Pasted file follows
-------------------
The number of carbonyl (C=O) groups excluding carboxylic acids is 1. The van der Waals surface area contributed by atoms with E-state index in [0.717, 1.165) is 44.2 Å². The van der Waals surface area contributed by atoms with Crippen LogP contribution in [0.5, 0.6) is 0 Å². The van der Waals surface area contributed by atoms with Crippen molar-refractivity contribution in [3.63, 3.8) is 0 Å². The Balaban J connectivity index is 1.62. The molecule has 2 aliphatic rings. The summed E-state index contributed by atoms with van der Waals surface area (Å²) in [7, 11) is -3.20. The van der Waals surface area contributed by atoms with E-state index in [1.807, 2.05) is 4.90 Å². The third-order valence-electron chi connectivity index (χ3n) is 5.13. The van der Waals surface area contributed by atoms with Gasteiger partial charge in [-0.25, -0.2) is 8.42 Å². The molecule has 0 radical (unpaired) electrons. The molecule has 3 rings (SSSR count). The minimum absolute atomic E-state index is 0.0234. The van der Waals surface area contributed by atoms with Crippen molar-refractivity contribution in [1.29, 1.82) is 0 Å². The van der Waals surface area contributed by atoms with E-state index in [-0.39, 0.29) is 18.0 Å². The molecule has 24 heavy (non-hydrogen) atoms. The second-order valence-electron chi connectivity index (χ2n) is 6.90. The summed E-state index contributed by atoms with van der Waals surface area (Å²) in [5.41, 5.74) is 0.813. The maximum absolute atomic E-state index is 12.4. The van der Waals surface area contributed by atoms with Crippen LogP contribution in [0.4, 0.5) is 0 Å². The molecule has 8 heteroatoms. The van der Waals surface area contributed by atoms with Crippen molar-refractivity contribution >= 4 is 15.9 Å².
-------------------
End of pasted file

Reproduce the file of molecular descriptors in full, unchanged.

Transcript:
The number of carbonyl (C=O) groups excluding carboxylic acids is 1. The van der Waals surface area contributed by atoms with E-state index in [0.717, 1.165) is 44.2 Å². The van der Waals surface area contributed by atoms with Crippen LogP contribution in [0.5, 0.6) is 0 Å². The van der Waals surface area contributed by atoms with Crippen molar-refractivity contribution in [3.63, 3.8) is 0 Å². The Balaban J connectivity index is 1.62. The molecule has 2 aliphatic rings. The summed E-state index contributed by atoms with van der Waals surface area (Å²) in [7, 11) is -3.20. The van der Waals surface area contributed by atoms with E-state index in [1.807, 2.05) is 4.90 Å². The third-order valence-electron chi connectivity index (χ3n) is 5.13. The van der Waals surface area contributed by atoms with Gasteiger partial charge in [-0.25, -0.2) is 8.42 Å². The molecule has 0 radical (unpaired) electrons. The molecule has 3 rings (SSSR count). The minimum absolute atomic E-state index is 0.0234. The van der Waals surface area contributed by atoms with Crippen molar-refractivity contribution in [1.29, 1.82) is 0 Å². The van der Waals surface area contributed by atoms with E-state index in [-0.39, 0.29) is 18.0 Å². The molecule has 24 heavy (non-hydrogen) atoms. The second-order valence-electron chi connectivity index (χ2n) is 6.90. The summed E-state index contributed by atoms with van der Waals surface area (Å²) in [5.41, 5.74) is 0.813. The maximum absolute atomic E-state index is 12.4. The van der Waals surface area contributed by atoms with Crippen LogP contribution in [0.4, 0.5) is 0 Å². The molecule has 8 heteroatoms. The van der Waals surface area contributed by atoms with Crippen molar-refractivity contribution >= 4 is 15.9 Å².